Out into the wilds of New York and the week long holiday began in earnest. Forgotten was the queuing, the blank-faced check-in women, the seat numbers and the depressing as a month long funeral airport terminal.
Alas, as it often does when you’re on holidays, a week passed all too quickly…
Back to the Delta departures hall in JFK. Several deep breaths walking from the taxi to the front door and we were ready to face whatever could be thrown at us. Hang on, there aren’t any check-in desks. There aren’t any check-in staff. There isn’t anyone to change our seat numbers. There were however two overworked looking people floating around the maze of automated check-in kiosks helping bewildered technophobe would-be passengers. Catching the attention of one of them, I inquired about the seat change. “Oh, you can change your seat when you check in using the kiosk”. I can? Wait… I can? Could this be true? There’s a light at the end of the tunnel? I turned and ran back to where Julie was standing with the cases, maintaining the aura of impeccable patience that surrounds her whenever we’ve spent ‘that much’ time together. Tap, tap, tap tap tap. Scan passport. Tap. Scan other passport. Then, in the corner of the screen a button appeared. “Change Seats”. We both almost couldn’t believe it. Pressed the button and a message popped up; “I’m sorry, you cannot change your seats because the flight has been re-scheduled.”
No, I jest. Had that popped up I surely would have eaten my passport to contain the venomous bile. Instead, the helpful screen showed that no seats were available. Nothing whatsoever. Not a sausage. Instead, seats were being assigned at the gate. So, we printed the boarding cards and went to drop our bags in. My bag, admittedly stuffed to the gills with all the t-shirts, jeans and other stuff I’d bought was a bit overweight. I didn’t check what the excess baggage rates were (first time in my long history of flying that I’ve ever gone over the limit) so I wasn’t sure what to expect. $20? $50? Surely something like that. The extra seven pounds of tourist trinkets, I [heart] NY mugs, clothes and whatever else I bought cost me an extra $150 at the gate. I can only assume my jaw hit the floor as I got an unpleasant taste of my own feet on my bottom lip. Instead of going to the hassle of re-distributing weight to Julie’s bag (which was just within the weight) and run the risk of undoing the delicate act of stuffing the bag I’d performed earlier on, I bit the bullet and coughed up the credit card. I will most definitely be comparing other airlines excess rates when I get home. Still possibly a good deal for the amount of stuff I bought though. Incidentally, I have found since writing this that the Aer Lingus excess baggage fee is €40 or $50. Aer Lingus apply the same weight limits as Delta.
Arrived at the gate, which was as fun and feature packed as the arrivals hall. Seriously Delta, invest some money in re-decorating the place. We were both first time visitors to the terminal at JFK airport and were completely in awe of what a poor welcome it is to one of the most amazing cities in the world. Maybe JFK is a pretty old airport and all, but that’s no excuse for how the place looks. If the Delta terminal was a cardboard box, I wouldn’t use it to bury a dead, rabid dog. If only out of the fear the ghost of the dog would come back and haunt me.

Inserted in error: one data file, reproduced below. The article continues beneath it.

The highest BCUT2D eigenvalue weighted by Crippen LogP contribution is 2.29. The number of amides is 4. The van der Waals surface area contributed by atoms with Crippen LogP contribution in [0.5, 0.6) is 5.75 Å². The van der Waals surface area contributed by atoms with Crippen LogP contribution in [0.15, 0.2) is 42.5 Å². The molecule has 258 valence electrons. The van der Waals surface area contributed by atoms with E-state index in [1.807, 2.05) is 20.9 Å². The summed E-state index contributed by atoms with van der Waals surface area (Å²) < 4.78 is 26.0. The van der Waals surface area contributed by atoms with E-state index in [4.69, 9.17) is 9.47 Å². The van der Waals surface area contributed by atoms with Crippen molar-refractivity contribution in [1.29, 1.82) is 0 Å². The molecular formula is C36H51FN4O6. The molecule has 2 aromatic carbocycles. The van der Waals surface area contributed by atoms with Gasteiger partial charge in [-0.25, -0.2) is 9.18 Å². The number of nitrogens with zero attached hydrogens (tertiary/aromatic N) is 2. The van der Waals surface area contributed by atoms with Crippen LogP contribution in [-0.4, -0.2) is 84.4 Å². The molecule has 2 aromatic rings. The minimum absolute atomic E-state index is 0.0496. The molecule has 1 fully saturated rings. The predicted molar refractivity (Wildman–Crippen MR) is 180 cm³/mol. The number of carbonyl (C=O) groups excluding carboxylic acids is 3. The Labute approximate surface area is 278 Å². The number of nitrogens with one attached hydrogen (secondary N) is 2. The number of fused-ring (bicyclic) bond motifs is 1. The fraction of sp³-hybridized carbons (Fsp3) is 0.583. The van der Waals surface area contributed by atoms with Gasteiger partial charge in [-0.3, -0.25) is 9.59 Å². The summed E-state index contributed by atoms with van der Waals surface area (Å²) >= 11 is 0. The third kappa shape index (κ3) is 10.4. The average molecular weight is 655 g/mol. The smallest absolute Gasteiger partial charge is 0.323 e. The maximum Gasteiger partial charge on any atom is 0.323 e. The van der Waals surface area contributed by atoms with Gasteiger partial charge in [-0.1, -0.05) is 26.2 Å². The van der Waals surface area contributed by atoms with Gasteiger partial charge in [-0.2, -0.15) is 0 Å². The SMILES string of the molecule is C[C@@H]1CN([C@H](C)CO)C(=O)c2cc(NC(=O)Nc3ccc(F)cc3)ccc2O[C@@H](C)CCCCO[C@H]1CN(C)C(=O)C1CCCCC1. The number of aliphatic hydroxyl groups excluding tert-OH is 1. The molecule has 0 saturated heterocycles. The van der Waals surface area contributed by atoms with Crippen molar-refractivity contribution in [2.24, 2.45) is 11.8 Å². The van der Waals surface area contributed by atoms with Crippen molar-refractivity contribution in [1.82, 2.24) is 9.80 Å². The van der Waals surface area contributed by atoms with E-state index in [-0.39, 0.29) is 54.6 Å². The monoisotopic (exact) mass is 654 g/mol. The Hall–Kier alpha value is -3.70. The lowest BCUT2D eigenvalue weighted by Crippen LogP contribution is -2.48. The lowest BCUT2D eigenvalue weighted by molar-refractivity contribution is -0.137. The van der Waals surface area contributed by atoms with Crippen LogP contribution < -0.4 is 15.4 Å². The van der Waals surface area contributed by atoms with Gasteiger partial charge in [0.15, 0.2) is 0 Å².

Nobody at the gate to even ask about the seats so instead, we went for a wander to the shop. A while later on returning to the gate, there was a member of Delta staff sitting at a small desk in front of the gate. I politely asked her about the seat mix up and she barked back “wait until your name is called, then come get your ticket”. I don’t think I even got the full sentence out. Ah air travel, the delight of the masses. Sat down for a while and only by chance Julie spotted the screen directly above our heads showing seats available and assigned. As soon as our names appeared on the screen I sprinted back to the desk where I was handed two boarding passes from a pre-printed stack. A pre-printed stack that had been sitting there when I first inquired about the seat change. Not to worry, I had boarding passes in hand that put us sitting next to each other for the almost six hour flight. At this stage I wasn’t even bothered that they’d stuck us right at the back of the plane, I just didn’t want either of us to have to spent the entirety of the flight gazing at some octogenarians family photos while being talked to death or being granted half a seat while the morbidly obese traveler next to us takes up a seat and a half. Both are woeful cliches but both happen with amazing frequency. Thankfully I’m normally only on 45 minute flights when either happen. This is why I always, without fail, bring headphones onto a flight. Even if I got nothing to plug them into. Simply tuck the end of the plug into your trouser pocket, take on a look that you’re listening to music or an audio book and repeat for however long the flight takes.